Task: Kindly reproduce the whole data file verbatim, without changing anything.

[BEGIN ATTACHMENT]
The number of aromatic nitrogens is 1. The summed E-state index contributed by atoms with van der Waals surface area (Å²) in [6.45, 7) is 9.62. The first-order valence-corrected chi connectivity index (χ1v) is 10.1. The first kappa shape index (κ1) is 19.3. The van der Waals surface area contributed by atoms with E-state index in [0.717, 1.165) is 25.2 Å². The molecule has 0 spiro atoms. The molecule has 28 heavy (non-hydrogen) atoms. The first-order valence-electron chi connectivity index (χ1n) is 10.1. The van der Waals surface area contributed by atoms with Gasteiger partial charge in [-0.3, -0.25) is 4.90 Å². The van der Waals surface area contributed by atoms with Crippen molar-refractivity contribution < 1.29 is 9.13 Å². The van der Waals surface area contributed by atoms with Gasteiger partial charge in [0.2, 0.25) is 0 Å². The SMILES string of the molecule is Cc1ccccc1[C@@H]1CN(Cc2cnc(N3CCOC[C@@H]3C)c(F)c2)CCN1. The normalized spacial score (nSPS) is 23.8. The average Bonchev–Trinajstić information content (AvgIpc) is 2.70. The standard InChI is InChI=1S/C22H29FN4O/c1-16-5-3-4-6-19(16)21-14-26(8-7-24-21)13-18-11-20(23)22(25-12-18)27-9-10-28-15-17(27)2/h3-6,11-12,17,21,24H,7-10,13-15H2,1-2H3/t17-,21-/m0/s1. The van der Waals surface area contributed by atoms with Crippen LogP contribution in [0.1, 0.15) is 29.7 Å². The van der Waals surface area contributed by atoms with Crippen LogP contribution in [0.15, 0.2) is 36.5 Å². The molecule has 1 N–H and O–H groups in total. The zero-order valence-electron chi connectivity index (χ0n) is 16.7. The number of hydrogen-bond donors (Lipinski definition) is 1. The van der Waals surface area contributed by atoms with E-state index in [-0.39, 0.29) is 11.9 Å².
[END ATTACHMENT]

The number of aromatic nitrogens is 1. The summed E-state index contributed by atoms with van der Waals surface area (Å²) in [6.45, 7) is 9.62. The first-order valence-corrected chi connectivity index (χ1v) is 10.1. The first kappa shape index (κ1) is 19.3. The van der Waals surface area contributed by atoms with E-state index in [0.717, 1.165) is 25.2 Å². The molecule has 0 spiro atoms. The molecule has 28 heavy (non-hydrogen) atoms. The first-order valence-electron chi connectivity index (χ1n) is 10.1. The van der Waals surface area contributed by atoms with Gasteiger partial charge in [-0.3, -0.25) is 4.90 Å². The van der Waals surface area contributed by atoms with Crippen molar-refractivity contribution < 1.29 is 9.13 Å². The van der Waals surface area contributed by atoms with Gasteiger partial charge in [0.2, 0.25) is 0 Å². The SMILES string of the molecule is Cc1ccccc1[C@@H]1CN(Cc2cnc(N3CCOC[C@@H]3C)c(F)c2)CCN1. The normalized spacial score (nSPS) is 23.8. The average Bonchev–Trinajstić information content (AvgIpc) is 2.70. The standard InChI is InChI=1S/C22H29FN4O/c1-16-5-3-4-6-19(16)21-14-26(8-7-24-21)13-18-11-20(23)22(25-12-18)27-9-10-28-15-17(27)2/h3-6,11-12,17,21,24H,7-10,13-15H2,1-2H3/t17-,21-/m0/s1. The van der Waals surface area contributed by atoms with Crippen LogP contribution in [0.1, 0.15) is 29.7 Å². The van der Waals surface area contributed by atoms with Crippen LogP contribution in [0.15, 0.2) is 36.5 Å². The molecule has 1 N–H and O–H groups in total. The zero-order valence-electron chi connectivity index (χ0n) is 16.7. The number of hydrogen-bond donors (Lipinski definition) is 1. The van der Waals surface area contributed by atoms with E-state index in [-0.39, 0.29) is 11.9 Å².